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Prime Minister, 1957-1963
Harold Macmillan was born in London, on February 10, 1894. He was educated at Oxford University, after which he spent a short time in his family's publishing business (Macmillan Publishers). He fought with distinction during World War I, and was wounded three times. From 1919 to 1920 he was an aide to the Governor General of Canada.
Early Political Career
In 1924, Macmillan was elected as the Conservative MP for Stockton-on-Trent. He lost his seat in 1929, but regained it in 1931. He continued to serve in Parliament until becoming Prime Minister in 1957. During his time in Parliament he was a vocal advocate for social support, and joined Winston Churchill's criticism of Prime Minister Neville Chamberlain's appeasement policy towards Germany.
Macmillan's first ministerial post was parliamentary secretary to the Ministry of Supply, in which capacity he served from 1940 to 1942. In 1942 he was made Undersecretary of State for the Colonies. His most important position was as Minister Resident at the Allied Headquarters in the Mediterranean, in which position he served from 1942 to 1945, and during which time he became a good friend of General Dwight D. Eisenhower. After World War II he served as Secretary of State for Air in the caretaker government.
Macmillan lost his Parliament seat in the 1945 General Election, but won a by-election to become MP for Bromley. From 1945 to 1951 he was a leading member of the Opposition, speaking on economic and industrial issues and contributing to debates on foreign affairs.
After the Conservatives regained Parliament in 1951, Macmillan was named Minister of Housing, and he served in that position until 1954. During his tenure he was responsible for the building of almost one million new homes throughout Britain. He subsequently served as Minister of Defense (1954-1955), Foreign Secretary (1955), and Chancellor of the Exchequer (1955-1957).
When Egyptian President Nasser nationalized the Suez Canal in 1956, Macmillan was one the "war hawks" in Parliament who initially backed Anthony Eden's call for military action against Egypt. But when the United States and the United Nations reacted unfavorably to Britain's actions, Macmillan became one of those critical of how Eden had handled the situation. The incident led to Eden's resignation in January 1957. After consultation with Sir Winston Churchill and the Marquess of Salisbury, Queen Elizabeth II summoned Macmillan to succeed Eden on January 10, 1957.
Macmillan quickly improved relations with the United States which had been strained by the Suez Crisis, as well as the confidence of the British people in its government. That increased confidence led to a greater Conservative majority coming out of the 1959 General Election.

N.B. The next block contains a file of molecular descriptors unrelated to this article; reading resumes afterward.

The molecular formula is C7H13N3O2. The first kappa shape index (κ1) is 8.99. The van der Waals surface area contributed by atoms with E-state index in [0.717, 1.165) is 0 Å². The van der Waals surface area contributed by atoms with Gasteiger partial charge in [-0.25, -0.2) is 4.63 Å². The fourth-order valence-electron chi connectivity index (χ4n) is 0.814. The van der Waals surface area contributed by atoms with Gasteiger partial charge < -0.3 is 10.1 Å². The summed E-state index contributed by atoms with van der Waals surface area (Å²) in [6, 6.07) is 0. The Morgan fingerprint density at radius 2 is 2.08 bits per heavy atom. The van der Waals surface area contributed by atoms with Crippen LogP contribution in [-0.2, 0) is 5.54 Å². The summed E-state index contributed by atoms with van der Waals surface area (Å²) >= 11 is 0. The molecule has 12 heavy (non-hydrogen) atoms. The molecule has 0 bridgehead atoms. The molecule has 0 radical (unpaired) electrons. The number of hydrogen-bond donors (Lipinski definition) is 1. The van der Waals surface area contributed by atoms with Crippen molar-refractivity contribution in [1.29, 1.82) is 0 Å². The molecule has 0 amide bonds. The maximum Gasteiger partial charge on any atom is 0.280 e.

Macmillan enjoyed some major successes during his time as Prime Minister, including the establishment of the National Economic Development Council and the signing of the Nuclear Test Ban Treaty by the former Soviet Union, Great Britain, and the United States. But those successes were offset by some major failures. In 1961, Macmillan's push for Britain to apply for membership in the European Economic Community caused a split in the Conservative Party; to make the situation even worse, Britain's application was ultimately vetoed by France. In 1962, Macmillan tried to rebuild public confidence in his government by abruptly dismissing six cabinet members, but the move backfired. Public confidence was further eroded when it was disclosed that Foreign Secretary John Profumo had lied to Parliament about having an affair with a prostitute. Macmillan handled the scandal badly, and by 1963 his government was in trouble.
In October 1963, Macmillan fell ill and was hospitalized. Believing his condition was far more serious than it actually was, he resigned his office; he regretted his decision almost immediately. He retired from the House of Commons in 1964. The Labour government of Harold Wilson took over in 1965.
Macmillan declined a peerage and a seat in the House of Lords, and chose to return to his family's publishing firm (of which he subsequently became chairman). He finally returned to Parliament as a hereditary peer in 1984, and became a vocal critic of Margaret Thatcher's economic policies. He served in the House of Lords until his death, which came on December 29, 1986.
Reconstruction: A Plea for a National Policy
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